FIG. 3 shows in chain line, the gradual change in attitude of the patty P as the same travels the course of the channel 34.
The present invention thus alleviates the need superfluous personnel in the packaging procedure and further avoids excessive handling by personnel of the product to be packaged.
It will be appreciated by those skilled that although potato patties have been indicated to be the article, the apparatus and methodology are amenable to any article that may be packaged.
Although embodiments of the invention have been described above, it is not limited thereto and it will be apparent to those skilled in the art that numerous modifications form part of the present invention insofar as they do not depart from the spirit, nature and scope of the claimed and described invention.
|Cited Patent||Filing date||Publication date||Applicant||Title|
|US2186652 *||Nov 26, 1937||Jan 9, 1940||Ind Ceramic Products Inc||Vibratory aligner|
|US2250427 *||Aug 28, 1939||Jul 22, 1941||Vannucci Pilade L||Can aligner|
|US3608271 *||Sep 12, 1968||Sep 28, 1971||Broach Systems Inc||Coin wrapping machine|
|US4105108 *||Mar 11, 1977||Aug 8, 1978||Lauer George E||Apparatus for orienting halved fruit cut side up|
|US5123516 *||Feb 15, 1991||Jun 23, 1992||Carrier Vibrating Equipment, Inc.||Article conveying and orienting apparatus|
|US5201398 *||Jun 22, 1992||Apr 13, 1993||Clugston Charles M||Apparatus for unscrambling sealed containers|
|CH489392A *||Title not available|
|Citing Patent||Filing date||Publication date||Applicant||Title|
|US6205749 *||Dec 12, 1997||Mar 27, 2001||Paul Crawford||Foodstuff collating system and method|
|US6409007 *||May 7, 1999||Jun 25, 2002||Admv||Mechanism for automatically directing and dispensing parts|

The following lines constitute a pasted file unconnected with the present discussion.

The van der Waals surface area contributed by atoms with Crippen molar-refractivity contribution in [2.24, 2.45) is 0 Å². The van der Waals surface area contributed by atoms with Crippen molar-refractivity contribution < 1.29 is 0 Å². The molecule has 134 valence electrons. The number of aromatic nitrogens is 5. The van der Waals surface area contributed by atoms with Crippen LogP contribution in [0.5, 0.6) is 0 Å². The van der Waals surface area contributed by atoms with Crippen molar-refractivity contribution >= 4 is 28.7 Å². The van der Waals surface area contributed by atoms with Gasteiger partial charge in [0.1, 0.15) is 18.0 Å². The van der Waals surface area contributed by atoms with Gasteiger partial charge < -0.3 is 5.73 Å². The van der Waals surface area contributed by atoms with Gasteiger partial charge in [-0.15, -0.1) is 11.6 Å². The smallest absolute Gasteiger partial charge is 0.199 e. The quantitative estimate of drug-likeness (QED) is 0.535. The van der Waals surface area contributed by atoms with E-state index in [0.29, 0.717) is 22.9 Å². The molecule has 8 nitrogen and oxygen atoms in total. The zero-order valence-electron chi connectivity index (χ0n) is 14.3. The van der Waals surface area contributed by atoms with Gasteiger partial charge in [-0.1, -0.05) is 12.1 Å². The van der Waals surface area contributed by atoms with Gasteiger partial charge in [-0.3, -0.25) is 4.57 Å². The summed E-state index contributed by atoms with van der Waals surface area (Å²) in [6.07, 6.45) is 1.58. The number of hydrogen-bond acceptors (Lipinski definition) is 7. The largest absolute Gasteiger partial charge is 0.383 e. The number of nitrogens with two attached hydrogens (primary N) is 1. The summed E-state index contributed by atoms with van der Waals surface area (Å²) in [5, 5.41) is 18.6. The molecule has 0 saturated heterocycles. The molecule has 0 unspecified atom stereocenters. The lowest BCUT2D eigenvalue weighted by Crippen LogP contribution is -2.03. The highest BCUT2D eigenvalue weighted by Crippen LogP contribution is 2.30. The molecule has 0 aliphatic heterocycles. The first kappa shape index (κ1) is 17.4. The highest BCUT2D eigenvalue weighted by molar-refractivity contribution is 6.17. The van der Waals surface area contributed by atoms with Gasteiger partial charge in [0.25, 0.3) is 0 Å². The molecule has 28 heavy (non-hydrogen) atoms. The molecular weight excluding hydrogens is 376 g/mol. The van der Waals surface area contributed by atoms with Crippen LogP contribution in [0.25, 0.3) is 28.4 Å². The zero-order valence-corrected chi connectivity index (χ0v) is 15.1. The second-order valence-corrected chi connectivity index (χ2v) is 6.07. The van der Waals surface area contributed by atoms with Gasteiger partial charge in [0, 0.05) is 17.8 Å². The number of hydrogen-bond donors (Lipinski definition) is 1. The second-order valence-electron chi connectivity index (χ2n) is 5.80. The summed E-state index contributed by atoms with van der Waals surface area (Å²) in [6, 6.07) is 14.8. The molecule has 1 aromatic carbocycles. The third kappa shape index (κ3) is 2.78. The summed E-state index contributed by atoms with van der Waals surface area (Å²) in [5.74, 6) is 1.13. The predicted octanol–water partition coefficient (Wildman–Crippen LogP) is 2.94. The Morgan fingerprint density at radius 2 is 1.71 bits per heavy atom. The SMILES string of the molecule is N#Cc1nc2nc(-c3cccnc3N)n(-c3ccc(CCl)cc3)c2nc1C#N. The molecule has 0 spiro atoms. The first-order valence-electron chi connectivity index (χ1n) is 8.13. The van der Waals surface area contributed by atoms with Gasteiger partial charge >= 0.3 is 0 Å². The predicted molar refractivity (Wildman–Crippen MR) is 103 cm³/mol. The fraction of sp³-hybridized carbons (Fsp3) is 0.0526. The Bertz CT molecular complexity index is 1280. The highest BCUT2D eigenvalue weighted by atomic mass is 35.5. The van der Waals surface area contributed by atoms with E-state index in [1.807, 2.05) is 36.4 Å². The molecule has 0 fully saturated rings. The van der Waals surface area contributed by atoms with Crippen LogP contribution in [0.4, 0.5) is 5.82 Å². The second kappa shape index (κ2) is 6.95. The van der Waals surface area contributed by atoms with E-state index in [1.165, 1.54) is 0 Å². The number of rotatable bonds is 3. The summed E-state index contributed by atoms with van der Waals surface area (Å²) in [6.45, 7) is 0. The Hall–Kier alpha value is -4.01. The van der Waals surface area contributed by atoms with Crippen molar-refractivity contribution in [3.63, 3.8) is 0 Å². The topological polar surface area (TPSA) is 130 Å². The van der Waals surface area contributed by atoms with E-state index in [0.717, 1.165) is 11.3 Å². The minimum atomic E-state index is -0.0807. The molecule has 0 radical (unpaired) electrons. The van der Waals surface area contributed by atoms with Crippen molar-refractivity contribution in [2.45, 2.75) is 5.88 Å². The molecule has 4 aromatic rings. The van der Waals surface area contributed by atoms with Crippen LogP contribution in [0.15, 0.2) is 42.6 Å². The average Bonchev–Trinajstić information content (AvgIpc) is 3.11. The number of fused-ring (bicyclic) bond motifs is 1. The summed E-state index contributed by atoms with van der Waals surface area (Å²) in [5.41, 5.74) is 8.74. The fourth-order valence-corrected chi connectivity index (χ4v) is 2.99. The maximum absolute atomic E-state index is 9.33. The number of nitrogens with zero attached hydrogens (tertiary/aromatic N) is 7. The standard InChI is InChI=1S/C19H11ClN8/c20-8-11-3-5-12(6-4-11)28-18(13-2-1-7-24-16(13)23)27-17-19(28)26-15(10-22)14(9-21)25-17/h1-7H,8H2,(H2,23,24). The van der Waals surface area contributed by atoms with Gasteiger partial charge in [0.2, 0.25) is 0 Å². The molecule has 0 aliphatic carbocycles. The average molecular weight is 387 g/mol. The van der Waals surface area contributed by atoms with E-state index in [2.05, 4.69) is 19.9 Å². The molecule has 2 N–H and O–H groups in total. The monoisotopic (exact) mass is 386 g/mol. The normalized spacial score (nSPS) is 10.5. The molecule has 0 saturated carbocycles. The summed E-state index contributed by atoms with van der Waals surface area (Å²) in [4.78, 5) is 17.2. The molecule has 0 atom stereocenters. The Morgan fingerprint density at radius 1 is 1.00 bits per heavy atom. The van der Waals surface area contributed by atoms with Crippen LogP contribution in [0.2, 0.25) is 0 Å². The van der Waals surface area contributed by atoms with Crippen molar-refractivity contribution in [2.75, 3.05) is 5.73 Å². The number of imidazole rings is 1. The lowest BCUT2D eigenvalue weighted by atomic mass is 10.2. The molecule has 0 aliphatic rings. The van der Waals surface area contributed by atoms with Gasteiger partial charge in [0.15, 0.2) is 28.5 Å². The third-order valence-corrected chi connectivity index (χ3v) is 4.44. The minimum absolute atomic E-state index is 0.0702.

|US6551048 *||Jul 12, 2000||Apr 22, 2003||National Semiconductor Corporation||Off-load system for semiconductor devices|
|US7464803 *||Jul 24, 2006||Dec 16, 2008||Eastman Kodak Company||Orientating apparatus|
|US20080017477 *||Jul 24, 2006||Jan 24, 2008||Eastman Kodak Company||Orientating apparatus|
|U.S. Classification||198/396, 193/46, 198/443|
|International Classification||B65G47/248, B65G47/30, B65G47/24, B65G47/14|
|Cooperative Classification||B65G47/24, B65G47/1492, B65G47/248|
|European Classification||B65G47/248, B65G47/24, B65G47/14D|
|Dec 15, 1997||AS||Assignment|
Owner name: COLT TECHNOLOGIES INC., CANADA
Free format text: ASSIGNMENT OF ASSIGNORS INTEREST;ASSIGNOR:CRAWFORD, PAUL;REEL/FRAME:009007/0728
Effective date: 19971128
|Feb 20, 1998||AS||Assignment|
Owner name: COLT ENGINEERING CORPORATION, CANADA
Free format text: ASSIGNMENT OF ASSIGNORS INTEREST;ASSIGNOR:CRAWFORD, PAUL;REEL/FRAME:008973/0118
Effective date: 19980212
|Feb 24, 1998||AS||Assignment|
Owner name: COLT TECHNOLOGIES INC., CANADA
Free format text: ASSIGNMENT OF ASSIGNORS INTEREST;ASSIGNOR:COLT ENGINEERING CORPORATION;REEL/FRAME:009080/0438
Effective date: 19980212
|Mar 11, 2002||AS||Assignment|
Owner name: CRAWFORD, PAUL, CANADA
Free format text: ASSIGNMENT OF ASSIGNORS INTEREST;ASSIGNOR:COLT TECHNOLOGIES INC.;REEL/FRAME:012653/0976
Effective date: 20000601
|Jun 7, 2002||AS||Assignment|
Owner name: 721966 ALBERTA LTD., CANADA
Free format text: ASSIGNMENT OF ASSIGNORS INTEREST;ASSIGNOR:CRAWFORD, PAUL;REEL/FRAME:012972/0545
Effective date: 20020423
Owner name: DURA-LITE HEAT TRANSFER PRODUCTS LTD., CANADA
Free format text: ASSIGNMENT OF ASSIGNORS INTEREST;ASSIGNOR:721966 ALBERTA LTD.;REEL/FRAME:012972/0735
Effective date: 20020424
|Jun 19, 2003||FPAY||Fee payment|
Year of fee payment: 4
|Jul 11, 2007||REMI||Maintenance fee reminder mailed|
|Dec 28, 2007||LAPS||Lapse for failure to pay maintenance fees|
|Feb 19, 2008||FP||Expired due to failure to pay maintenance fee|
Effective date: 20071228